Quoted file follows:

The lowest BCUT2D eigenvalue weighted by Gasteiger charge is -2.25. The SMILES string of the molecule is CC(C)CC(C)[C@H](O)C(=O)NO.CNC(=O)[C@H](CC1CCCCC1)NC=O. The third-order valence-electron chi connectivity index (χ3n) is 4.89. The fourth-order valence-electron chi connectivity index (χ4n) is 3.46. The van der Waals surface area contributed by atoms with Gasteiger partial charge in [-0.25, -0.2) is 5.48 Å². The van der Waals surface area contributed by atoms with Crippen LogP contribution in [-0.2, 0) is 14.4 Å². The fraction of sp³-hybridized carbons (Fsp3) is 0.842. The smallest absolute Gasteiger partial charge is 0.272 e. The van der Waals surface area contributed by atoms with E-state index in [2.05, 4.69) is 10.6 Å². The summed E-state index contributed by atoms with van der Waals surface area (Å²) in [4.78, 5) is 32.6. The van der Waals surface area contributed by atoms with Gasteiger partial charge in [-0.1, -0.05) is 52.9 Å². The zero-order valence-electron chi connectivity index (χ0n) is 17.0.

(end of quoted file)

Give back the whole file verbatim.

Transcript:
The lowest BCUT2D eigenvalue weighted by Gasteiger charge is -2.25. The SMILES string of the molecule is CC(C)CC(C)[C@H](O)C(=O)NO.CNC(=O)[C@H](CC1CCCCC1)NC=O. The third-order valence-electron chi connectivity index (χ3n) is 4.89. The fourth-order valence-electron chi connectivity index (χ4n) is 3.46. The van der Waals surface area contributed by atoms with Gasteiger partial charge in [-0.25, -0.2) is 5.48 Å². The van der Waals surface area contributed by atoms with Crippen LogP contribution in [-0.2, 0) is 14.4 Å². The fraction of sp³-hybridized carbons (Fsp3) is 0.842. The smallest absolute Gasteiger partial charge is 0.272 e. The van der Waals surface area contributed by atoms with E-state index in [2.05, 4.69) is 10.6 Å². The summed E-state index contributed by atoms with van der Waals surface area (Å²) in [4.78, 5) is 32.6. The van der Waals surface area contributed by atoms with Gasteiger partial charge in [-0.1, -0.05) is 52.9 Å². The zero-order valence-electron chi connectivity index (χ0n) is 17.0.